Tungaloy has enhanced its uncoated cemented carbide insert line for non-ferrous applications by adding 13 new inserts with the -28 chipbreaker.
The demand for lightweight non-ferrous metals is rising in today’s industries. Aluminum alloys are the most common weight reduction materials in the automotive and aerospace industries, which are so machinable that uncoated carbide inserts can generally provide extremely long tool life. Likewise, copper alloys are widely used for seals, gaskets, and o-rings in plumbing applications.
Conventional machining methods of non-ferrous metal parts employ positive turning inserts with a high positive rake and sharp cutting edges. These inserts, however, can only be used on one side, thus generating higher cost per edge and part.
Tungaloy tackles the issue by expanding the economical, double-sided negative insert line with the -28 chipbreaker. Featuring a pressed-in chipbreaker geometry with a large inclination angle on the sharp cutting edge, the -28 generates free cutting action with superior chip control. In addition, a negative insert design provides the cutting edge with strength and reliability when machining parts with heavy cutting conditions at varying D.O.C.
The inserts are available in KS05F grade. An uncoated cemented carbide grade with submicron grain, KS05F provides the insert with wear resistance. This allows the new negative inserts to ensure long and predictable tool life over a wide range of non-ferrous applications.
The expansion includes standard ISO turning inserts in economical Class M tolerance, as well as ground-to-size inserts for precision finishing, encompassing finish to medium cutting of non-ferrous metal parts.
Related Glossary Terms
Substances having metallic properties and being composed of two or more chemical elements of which at least one is a metal.
- aluminum alloys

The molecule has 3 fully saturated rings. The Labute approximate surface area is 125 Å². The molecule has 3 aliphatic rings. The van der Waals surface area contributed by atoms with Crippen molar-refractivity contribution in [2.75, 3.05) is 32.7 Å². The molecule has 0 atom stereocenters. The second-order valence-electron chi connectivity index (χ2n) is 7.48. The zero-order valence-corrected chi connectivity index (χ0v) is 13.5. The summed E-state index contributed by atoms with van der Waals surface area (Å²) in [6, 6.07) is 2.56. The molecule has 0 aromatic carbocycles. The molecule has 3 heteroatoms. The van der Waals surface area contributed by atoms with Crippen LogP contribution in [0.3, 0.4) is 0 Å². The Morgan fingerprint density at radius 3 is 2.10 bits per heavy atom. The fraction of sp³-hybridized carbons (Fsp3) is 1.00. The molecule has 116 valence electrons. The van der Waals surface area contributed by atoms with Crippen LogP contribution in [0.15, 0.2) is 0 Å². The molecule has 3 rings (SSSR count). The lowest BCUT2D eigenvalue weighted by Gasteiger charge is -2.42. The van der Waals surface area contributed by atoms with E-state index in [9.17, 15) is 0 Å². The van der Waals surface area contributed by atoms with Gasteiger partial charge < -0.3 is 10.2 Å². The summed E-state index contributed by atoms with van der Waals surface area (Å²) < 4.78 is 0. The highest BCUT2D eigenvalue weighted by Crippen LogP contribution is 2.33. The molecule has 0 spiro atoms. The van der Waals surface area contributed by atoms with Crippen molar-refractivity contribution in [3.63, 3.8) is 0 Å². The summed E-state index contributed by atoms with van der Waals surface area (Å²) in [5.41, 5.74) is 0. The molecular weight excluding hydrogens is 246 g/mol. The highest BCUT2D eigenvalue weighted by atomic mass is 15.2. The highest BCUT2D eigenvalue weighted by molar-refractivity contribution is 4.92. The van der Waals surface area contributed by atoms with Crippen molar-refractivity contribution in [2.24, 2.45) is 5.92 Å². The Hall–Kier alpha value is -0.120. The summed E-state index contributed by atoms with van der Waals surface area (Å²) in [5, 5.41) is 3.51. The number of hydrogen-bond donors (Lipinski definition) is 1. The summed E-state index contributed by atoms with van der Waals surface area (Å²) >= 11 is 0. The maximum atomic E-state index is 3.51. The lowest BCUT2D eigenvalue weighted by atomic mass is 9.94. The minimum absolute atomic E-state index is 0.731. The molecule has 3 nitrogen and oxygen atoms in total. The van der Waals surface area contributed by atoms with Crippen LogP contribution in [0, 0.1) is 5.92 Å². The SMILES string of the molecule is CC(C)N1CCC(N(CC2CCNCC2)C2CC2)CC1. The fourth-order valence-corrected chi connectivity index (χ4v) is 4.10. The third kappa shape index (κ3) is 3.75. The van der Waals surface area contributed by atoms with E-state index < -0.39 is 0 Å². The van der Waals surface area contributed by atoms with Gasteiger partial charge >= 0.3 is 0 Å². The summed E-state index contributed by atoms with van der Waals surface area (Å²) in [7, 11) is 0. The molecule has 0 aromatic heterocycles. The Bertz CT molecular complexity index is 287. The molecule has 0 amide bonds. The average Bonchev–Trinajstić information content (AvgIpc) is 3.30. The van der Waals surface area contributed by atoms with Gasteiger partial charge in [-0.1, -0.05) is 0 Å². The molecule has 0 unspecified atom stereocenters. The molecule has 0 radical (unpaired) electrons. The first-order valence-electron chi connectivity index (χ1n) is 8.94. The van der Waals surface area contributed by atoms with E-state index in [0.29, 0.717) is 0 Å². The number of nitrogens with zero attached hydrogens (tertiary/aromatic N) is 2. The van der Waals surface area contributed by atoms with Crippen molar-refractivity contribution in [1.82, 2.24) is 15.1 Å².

Aluminum containing specified quantities of alloying elements added to obtain the necessary mechanical and physical properties. Aluminum alloys are divided into two categories: wrought compositions and casting compositions. Some compositions may contain up to 10 alloying elements, but only one or two are the main alloying elements, such as copper, manganese, silicon, magnesium, zinc or tin.
Groove or other tool geometry that breaks chips into small fragments as they come off the workpiece. Designed to prevent chips from becoming so long that they are difficult to control, catch in turning parts and cause safety problems.
- copper alloys
Copper containing specified quantities of alloying elements added to obtain the necessary mechanical and physical properties. The most common copper alloys are divided into six groups, and each group contains one of the following major alloying elements: brasses—major alloying element is zinc; phosphor bronzes—major alloying element is tin; aluminum bronzes—major alloying element is aluminum; silicon bronzes—major alloying element is silicon; copper-nickels and nickel-silvers—major alloying element is nickel; and dilute-copper or high-copper alloys, which contain small amounts of various elements such as beryllium, cadmium, chromium or iron.
- inclination angle
Angle that the cutter edge makes with a plane that is perpendicular to the direction of tool travel. Determines the direction the chip curls.
Angle of inclination between the face of the cutting tool and the workpiece. If the face of the tool lies in a plane through the axis of the workpiece, the tool is said to have a neutral, or zero, rake. If the inclination of the tool face makes the cutting edge more acute than when the rake angle is zero, the rake is positive. If the inclination of the tool face makes the cutting edge less acute or more blunt than when the rake angle is zero, the rake is negative.
Minimum and maximum amount a workpiece dimension is allowed to vary from a set standard and still be acceptable.
Workpiece is held in a chuck, mounted on a face plate or secured between centers and rotated while a cutting tool, normally a single-point tool, is fed into it along its periphery or across its end or face. Takes the form of straight turning (cutting along the periphery of the workpiece); taper turning (creating a taper); step turning (turning different-size diameters on the same work); chamfering (beveling an edge or shoulder); facing (cutting on an end); turning threads (usually external but can be internal); roughing (high-volume metal removal); and finishing (final light cuts). Performed on lathes, turning centers, chucking machines, automatic screw machines and similar machines.
- wear resistance
Ability of the tool to withstand stresses that cause it to wear during cutting; an attribute linked to alloy composition, base material, thermal conditions, type of tooling and operation and other variables.